• Owners must clean up after their dogs. 

Dogs are welcome at most national parks but can usually only enter areas that have been developed for camping, parking, etc. Learn more about bringing dogs to national parks here

Everything You Need To Know About Bringing Dogs To National Forests

Going to parks with dogs

Many national forests allow dogs in less of a strict capacity than national parks, so if you’re looking for a beautiful place to hike with your dog, a national forest is a safe bet. However, similar to national parks, each national forest has its own set of rules, so you should always do research before showing up with your pooch. 

In general, here are a few of the general pet guidelines you can expect at most national forests. 

  • Dogs must be on a leash no longer than six feet at all times when in developed areas and on interpretive trails. 

  • Many trails allow dogs to be off-leash, but confirm before letting your dog off.

  • Always be cognizant of your surroundings, ensuring your dog doesn’t damage any terrain, scare or hurt wildlife, or impact other hikers/dogs passing by. If your dog does not follow commands in distracted environments, it’s best to keep them on a leash just in case.

  • Owners must clean up after their dogs. 

Dogs are welcome and allowed to explore at most national forests, just be sure to check the signage around you to determine when your dog needs to be on a leash. 

Tips To Know Before Bringing Dogs To Either A National Park Or A National Forest 

No matter where you’re exploring, a national park or a forest, here are a few best practices that you should keep in mind: 

  • Never leave your dog in a car unattended, especially on warm days, as car temperatures can be very dangerous for dogs.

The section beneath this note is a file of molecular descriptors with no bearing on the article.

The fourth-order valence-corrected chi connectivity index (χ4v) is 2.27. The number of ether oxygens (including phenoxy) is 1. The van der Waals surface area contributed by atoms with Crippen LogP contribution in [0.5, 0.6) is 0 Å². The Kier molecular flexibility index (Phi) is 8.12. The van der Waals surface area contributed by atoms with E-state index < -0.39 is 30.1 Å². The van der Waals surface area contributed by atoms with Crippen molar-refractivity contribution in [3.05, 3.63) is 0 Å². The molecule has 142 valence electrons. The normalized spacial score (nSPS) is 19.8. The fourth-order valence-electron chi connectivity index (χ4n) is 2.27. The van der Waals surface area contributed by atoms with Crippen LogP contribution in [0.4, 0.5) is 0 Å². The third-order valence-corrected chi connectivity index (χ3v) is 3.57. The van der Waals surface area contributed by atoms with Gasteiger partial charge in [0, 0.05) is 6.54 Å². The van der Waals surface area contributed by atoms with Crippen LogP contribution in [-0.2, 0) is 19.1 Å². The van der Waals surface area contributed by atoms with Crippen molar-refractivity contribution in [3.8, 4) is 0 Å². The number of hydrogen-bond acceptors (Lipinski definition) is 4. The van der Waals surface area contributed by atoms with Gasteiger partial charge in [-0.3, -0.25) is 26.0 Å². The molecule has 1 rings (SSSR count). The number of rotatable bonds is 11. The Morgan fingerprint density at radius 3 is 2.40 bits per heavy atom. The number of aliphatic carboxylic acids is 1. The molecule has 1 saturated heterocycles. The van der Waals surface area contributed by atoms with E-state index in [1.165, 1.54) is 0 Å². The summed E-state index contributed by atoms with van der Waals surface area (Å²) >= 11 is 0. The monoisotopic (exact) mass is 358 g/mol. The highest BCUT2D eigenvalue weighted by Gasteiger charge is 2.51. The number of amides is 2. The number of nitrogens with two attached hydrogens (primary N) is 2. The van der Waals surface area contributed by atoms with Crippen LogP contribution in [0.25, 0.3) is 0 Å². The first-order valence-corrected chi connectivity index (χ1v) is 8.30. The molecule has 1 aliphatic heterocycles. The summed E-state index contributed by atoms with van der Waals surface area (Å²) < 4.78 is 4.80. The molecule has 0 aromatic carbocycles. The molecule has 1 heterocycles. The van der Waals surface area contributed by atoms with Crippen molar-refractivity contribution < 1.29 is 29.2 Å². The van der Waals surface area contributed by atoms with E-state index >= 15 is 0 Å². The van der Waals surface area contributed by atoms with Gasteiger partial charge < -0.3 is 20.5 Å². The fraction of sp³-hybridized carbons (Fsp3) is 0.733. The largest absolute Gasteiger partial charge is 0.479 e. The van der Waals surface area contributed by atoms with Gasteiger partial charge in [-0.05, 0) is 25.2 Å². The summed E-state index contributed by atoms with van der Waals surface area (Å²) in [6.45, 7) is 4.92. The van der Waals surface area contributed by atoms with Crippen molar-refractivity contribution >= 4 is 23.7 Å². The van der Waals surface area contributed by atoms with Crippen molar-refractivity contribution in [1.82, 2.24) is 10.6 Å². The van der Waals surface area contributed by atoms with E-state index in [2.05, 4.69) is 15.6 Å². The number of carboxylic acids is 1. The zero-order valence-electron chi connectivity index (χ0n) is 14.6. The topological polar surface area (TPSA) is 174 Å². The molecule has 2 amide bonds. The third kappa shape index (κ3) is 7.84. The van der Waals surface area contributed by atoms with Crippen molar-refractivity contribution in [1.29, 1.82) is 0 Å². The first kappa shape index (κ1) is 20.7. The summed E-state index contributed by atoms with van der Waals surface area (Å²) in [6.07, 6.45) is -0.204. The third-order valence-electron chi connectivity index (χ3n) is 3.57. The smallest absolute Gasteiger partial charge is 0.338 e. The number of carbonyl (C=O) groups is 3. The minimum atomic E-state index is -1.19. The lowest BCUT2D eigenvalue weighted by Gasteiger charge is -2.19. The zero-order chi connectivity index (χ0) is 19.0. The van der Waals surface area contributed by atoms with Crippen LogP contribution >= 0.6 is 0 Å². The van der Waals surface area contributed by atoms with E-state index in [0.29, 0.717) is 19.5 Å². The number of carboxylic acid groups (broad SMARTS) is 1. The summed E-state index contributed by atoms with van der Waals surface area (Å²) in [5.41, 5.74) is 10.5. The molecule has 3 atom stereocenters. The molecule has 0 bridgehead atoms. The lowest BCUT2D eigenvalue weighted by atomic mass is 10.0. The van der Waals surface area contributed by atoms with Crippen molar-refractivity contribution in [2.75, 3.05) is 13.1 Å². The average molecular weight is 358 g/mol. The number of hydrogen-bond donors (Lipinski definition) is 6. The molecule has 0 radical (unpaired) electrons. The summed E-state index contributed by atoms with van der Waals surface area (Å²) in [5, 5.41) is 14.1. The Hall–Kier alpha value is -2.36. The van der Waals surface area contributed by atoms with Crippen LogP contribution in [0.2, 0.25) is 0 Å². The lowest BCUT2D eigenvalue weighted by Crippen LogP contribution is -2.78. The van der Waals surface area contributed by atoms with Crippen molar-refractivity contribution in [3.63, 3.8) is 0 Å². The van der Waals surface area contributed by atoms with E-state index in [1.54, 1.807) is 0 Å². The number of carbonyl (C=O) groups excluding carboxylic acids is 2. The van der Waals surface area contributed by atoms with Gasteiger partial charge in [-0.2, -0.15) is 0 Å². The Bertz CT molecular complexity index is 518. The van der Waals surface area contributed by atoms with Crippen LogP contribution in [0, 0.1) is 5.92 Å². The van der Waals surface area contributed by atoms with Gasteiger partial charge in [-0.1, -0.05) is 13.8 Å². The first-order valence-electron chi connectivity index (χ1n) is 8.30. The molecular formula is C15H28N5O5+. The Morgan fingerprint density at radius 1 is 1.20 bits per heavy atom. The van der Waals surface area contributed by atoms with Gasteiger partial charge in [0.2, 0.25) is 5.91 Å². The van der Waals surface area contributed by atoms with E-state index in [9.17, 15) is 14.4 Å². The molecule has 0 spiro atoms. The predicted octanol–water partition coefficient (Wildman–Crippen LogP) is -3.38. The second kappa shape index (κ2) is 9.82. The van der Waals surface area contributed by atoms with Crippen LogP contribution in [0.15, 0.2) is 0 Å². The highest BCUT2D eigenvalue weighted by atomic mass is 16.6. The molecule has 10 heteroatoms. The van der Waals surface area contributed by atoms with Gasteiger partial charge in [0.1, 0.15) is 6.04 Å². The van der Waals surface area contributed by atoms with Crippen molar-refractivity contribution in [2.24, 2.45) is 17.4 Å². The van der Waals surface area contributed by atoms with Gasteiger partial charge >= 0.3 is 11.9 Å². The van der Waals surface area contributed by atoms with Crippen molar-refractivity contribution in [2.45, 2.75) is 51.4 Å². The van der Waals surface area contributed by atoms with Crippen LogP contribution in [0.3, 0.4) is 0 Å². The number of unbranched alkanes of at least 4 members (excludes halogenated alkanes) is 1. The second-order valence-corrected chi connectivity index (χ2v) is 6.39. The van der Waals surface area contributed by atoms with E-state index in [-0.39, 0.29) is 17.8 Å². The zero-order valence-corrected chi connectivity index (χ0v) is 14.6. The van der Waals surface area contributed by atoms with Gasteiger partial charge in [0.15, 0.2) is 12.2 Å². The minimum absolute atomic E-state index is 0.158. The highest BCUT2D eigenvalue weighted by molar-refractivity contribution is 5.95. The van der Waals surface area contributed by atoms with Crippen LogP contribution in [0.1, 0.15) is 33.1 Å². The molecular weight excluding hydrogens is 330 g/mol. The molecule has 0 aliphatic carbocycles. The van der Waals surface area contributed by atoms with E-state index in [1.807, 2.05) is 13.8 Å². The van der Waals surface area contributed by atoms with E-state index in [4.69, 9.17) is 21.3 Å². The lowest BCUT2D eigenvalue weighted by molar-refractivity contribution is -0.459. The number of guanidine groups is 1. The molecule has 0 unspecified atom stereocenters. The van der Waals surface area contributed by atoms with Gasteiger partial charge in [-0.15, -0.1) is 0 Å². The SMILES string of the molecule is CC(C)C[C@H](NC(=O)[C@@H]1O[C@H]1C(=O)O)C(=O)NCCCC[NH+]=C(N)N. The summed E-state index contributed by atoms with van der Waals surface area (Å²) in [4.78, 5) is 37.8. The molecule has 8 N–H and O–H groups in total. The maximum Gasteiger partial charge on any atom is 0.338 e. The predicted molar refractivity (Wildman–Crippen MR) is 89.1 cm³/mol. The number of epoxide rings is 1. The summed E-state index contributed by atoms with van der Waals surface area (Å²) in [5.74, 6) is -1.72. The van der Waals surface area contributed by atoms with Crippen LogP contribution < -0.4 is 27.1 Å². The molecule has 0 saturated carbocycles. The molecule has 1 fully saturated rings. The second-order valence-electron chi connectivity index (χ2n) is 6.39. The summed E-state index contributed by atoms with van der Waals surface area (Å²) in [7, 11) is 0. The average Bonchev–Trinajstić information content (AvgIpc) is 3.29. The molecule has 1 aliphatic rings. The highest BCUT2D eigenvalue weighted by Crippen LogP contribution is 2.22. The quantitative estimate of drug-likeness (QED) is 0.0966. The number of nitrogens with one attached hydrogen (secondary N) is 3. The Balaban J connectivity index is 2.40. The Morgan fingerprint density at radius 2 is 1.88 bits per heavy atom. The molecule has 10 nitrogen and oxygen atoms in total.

• Check your dog for ticks after being outside.  

  • Always keep your dog’s food in a wildlife-resistant container, as bears and other animals may be attracted to the smell -- especially if it’s delicious PPFC! 

  • When camping, be sure your dog stays in the tent at night.

  • Keep your dog hydrated and energized while hiking -- just as you need snacks, so does your dog! Read our blog about keeping dogs nourished for hikes here. 

  • Don’t take your dog on hikes that they aren’t ready for -- if your pooch is used to a one-mile walk around the neighborhood, they probably shouldn’t do a steep, 4-mile hike in the heat! 

  • Be courteous to the people and dogs around you -- just because your dog is friendly doesn’t mean the other dog coming down the trail is! 

Even though dogs can’t explore all of the fun areas of national parks and forests, they are more than likely welcome in some capacity, just be sure to do research before your trip. And of course, most importantly, have fun! 


At Portland Pet Food Company, our fresh meals and treats are perfect for on-the-go adventures -- each dog treat is twice-baked to ensure a texture that won’t crumble in your backpack. And our shelf-stable, fresh dog meal toppers are great for camping -- no need to use any precious space in the cooler! Our products are available in many specialty pet and food stores across the country, just use our store locator to find a location near you. Alternatively, subscribe to our dog meal subscription service and order what you need on your schedule!